Haft-Tappeh workers protesting in Shush, November 19, 2018. (Supplied)

November 28, 2018

A labor strike at the Haft-Tappeh Sugarcane Mill in southeastern Iran is entering its fourth consecutive week, with workers demanding overdue wages and a return of the mill to public ownership.

In addition to payment of back wages, workers are demanding an immediate and unconditional release of their representative, Esmaeil Bakhshi, who has been detained since November 18 along with a young journalist and civil rights activist, Ms. Sepideh Qolian. According to the judicial authorities, the two are charged with “security crimes” in connection to their involvement in the protests.

On Monday, the head of Iran’s Judiciary warned the workers not to become an instrument of “the enemy”. But workers on Tuesday defied the warnings and in larger numbers than in previous days chanted slogans against the government and implicitly against the Supreme Leader Ali Khamenei.

Meanwhile, Ministry of Cooperatives, Labor, and Social Welfare representative Karim Yavari has called upon the workers to return to work and improve relations with the mill’s private owners in order to redress their grievances.

The manager and main owner of the mill, Omid Assadbeigi, published a video message Sunday calling for an end to the strike. But his video message presents a mystery in the saga of the workers.

Earlier, several judicial and governmental authorities, including the judiciary’s spokesman, mid-ranking cleric Gholamhossein Mohseni Ejei, had given conflicting accounts about the disappearance of the main owner none of them were willing to name. While one official said he was on the run for financial improprieties, another official claimed he was in jail. Now, according to labor sources, Mr. Assadbeigi himself is the mysterious, unnamed owner who has suddenly surfaced again, asking the workers to stop their strike.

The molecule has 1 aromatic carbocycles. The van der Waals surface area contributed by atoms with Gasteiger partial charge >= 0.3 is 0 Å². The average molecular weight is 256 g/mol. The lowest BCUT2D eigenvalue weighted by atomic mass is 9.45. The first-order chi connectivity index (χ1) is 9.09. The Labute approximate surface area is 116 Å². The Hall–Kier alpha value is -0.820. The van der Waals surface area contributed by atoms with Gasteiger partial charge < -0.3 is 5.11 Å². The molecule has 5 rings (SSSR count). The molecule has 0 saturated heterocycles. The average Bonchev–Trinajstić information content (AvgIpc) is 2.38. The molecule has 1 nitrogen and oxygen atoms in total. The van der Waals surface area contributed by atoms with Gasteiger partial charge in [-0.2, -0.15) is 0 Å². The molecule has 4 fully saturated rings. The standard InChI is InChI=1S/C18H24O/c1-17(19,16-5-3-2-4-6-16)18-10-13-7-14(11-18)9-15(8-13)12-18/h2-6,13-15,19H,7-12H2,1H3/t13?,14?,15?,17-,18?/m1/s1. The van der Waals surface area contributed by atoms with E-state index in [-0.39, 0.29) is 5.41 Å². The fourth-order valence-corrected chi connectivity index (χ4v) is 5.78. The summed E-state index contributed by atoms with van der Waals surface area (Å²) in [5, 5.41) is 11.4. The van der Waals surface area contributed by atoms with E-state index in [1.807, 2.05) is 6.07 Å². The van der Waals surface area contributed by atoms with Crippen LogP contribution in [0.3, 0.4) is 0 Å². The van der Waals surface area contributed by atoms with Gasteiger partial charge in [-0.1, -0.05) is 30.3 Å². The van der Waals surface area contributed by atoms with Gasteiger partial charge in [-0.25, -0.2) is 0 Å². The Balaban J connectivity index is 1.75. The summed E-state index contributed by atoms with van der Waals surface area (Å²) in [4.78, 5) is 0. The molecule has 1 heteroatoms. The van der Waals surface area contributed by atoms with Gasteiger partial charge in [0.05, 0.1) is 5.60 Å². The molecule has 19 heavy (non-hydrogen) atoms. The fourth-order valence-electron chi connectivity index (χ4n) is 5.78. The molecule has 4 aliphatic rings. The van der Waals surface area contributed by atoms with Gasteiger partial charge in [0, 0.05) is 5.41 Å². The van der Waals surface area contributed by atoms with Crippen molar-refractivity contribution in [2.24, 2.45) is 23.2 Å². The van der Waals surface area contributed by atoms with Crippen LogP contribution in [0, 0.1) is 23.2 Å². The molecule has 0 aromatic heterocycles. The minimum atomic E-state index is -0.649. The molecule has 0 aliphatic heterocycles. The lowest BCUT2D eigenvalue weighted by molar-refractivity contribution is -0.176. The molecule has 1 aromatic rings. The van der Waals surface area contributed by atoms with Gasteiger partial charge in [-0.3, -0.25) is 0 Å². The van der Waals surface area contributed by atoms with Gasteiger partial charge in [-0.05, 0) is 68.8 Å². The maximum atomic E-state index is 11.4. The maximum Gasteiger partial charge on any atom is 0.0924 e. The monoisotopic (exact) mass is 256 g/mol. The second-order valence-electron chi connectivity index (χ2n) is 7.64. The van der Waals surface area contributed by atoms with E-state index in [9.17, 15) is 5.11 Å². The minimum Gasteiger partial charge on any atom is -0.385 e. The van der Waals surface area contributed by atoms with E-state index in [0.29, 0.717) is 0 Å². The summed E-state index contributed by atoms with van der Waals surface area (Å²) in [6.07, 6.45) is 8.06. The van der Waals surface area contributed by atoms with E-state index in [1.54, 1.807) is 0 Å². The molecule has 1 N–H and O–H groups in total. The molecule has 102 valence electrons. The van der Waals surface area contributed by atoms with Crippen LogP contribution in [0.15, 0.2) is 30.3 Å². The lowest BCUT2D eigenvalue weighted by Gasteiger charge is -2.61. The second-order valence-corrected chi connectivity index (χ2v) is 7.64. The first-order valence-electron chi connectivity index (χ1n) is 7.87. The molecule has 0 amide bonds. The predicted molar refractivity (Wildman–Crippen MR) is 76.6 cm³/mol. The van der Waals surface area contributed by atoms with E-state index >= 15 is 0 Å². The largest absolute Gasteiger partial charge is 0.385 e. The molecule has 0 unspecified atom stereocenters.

The mill, located near city of Shush in the oil-rich province of Khuzestan, is the only factory of its kind in the country. It was built nearly half a century ago during the reign of the last Shah of Iran, Mohammad Reza Pahlavi. The agro-industrial complex was always lucrative until the government decided to privatize it in a murky transaction in 2015. The complex, with a total area of 24 thousand hectares, was sold to a private buyer for a down payment of roughly two million dollars. It is not clear if any further payments have been made.

The striking workers accuse the private owners of gross mismanagement and demand a return of the complex to state ownership or that the workers be allowed to manage it.

Meanwhile, 121 kilometers (76 miles) south of Shish, Iran National Steel Industrial Group (INSIG) workers protested November 25 outside the governor’s office in the city of Ahvaz. Nearly 4,000 steel workers have been on strike since November 10. They are demanding payment of overdue wages, improved workplace safety, and fresh investment to boost production. For years the INSIG plants have suffered from mismanagement and lack of capital, leaving many productions lines idle.

Riot police reportedly attacked the protestors when they attempted to cross a bridge and continue their march through the city center.

Steel workers have gone on strike several times in recent months and dozens have been arrested or detained.

INSIG, originally a steel plant founded in 1963 during Shah Mohammad Reza Pahlavi’s reign, was privatized in 2010 in an unclear process and sold to a notorious Iranian tycoon, Mah Afarid Khosravi, aka Amir Mansour Arya, described at the time as the richest man in the country with more than $1 billion in net worth.

In 2014, INSIG was taken over by the Islamic Republic’s Judiciary after Khosravi was executed for financial fraud.

RFE/RL

About Track Persia

Track PersiaTrack Persia is a Platform run by dedicated analysts who spend much of their time researching the Middle East, in due process we fall upon many indications of growing expansionary ambitions on the part of Iran in the MENA region and the wider Islamic world. These ambitions commonly increase tensions and undermine stability.